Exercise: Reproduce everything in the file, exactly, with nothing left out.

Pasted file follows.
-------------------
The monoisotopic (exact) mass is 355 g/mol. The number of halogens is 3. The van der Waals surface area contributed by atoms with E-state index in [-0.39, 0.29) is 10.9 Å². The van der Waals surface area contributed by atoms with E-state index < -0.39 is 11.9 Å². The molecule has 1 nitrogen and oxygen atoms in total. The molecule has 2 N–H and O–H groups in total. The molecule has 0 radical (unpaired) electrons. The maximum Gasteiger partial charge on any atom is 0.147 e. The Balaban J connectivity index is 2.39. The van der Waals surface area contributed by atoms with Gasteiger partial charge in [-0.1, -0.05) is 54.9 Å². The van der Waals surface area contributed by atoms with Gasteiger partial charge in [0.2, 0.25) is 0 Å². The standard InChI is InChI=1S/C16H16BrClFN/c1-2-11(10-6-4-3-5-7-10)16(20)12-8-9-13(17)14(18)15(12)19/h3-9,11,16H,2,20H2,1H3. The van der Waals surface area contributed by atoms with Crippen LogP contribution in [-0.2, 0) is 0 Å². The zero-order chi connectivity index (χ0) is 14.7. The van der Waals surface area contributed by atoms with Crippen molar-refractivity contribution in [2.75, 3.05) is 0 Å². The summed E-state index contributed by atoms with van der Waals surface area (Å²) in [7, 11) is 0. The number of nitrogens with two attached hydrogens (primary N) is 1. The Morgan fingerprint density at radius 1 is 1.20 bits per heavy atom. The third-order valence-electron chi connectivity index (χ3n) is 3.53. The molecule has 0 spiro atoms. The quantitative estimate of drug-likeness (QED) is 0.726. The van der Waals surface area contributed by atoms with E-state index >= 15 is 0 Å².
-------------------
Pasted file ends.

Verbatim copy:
The monoisotopic (exact) mass is 355 g/mol. The number of halogens is 3. The van der Waals surface area contributed by atoms with E-state index in [-0.39, 0.29) is 10.9 Å². The van der Waals surface area contributed by atoms with E-state index < -0.39 is 11.9 Å². The molecule has 1 nitrogen and oxygen atoms in total. The molecule has 2 N–H and O–H groups in total. The molecule has 0 radical (unpaired) electrons. The maximum Gasteiger partial charge on any atom is 0.147 e. The Balaban J connectivity index is 2.39. The van der Waals surface area contributed by atoms with Gasteiger partial charge in [-0.1, -0.05) is 54.9 Å². The van der Waals surface area contributed by atoms with Gasteiger partial charge in [0.2, 0.25) is 0 Å². The standard InChI is InChI=1S/C16H16BrClFN/c1-2-11(10-6-4-3-5-7-10)16(20)12-8-9-13(17)14(18)15(12)19/h3-9,11,16H,2,20H2,1H3. The van der Waals surface area contributed by atoms with Crippen LogP contribution in [-0.2, 0) is 0 Å². The zero-order chi connectivity index (χ0) is 14.7. The van der Waals surface area contributed by atoms with Crippen molar-refractivity contribution in [2.75, 3.05) is 0 Å². The summed E-state index contributed by atoms with van der Waals surface area (Å²) in [7, 11) is 0. The number of nitrogens with two attached hydrogens (primary N) is 1. The Morgan fingerprint density at radius 1 is 1.20 bits per heavy atom. The third-order valence-electron chi connectivity index (χ3n) is 3.53. The molecule has 0 spiro atoms. The quantitative estimate of drug-likeness (QED) is 0.726. The van der Waals surface area contributed by atoms with E-state index >= 15 is 0 Å².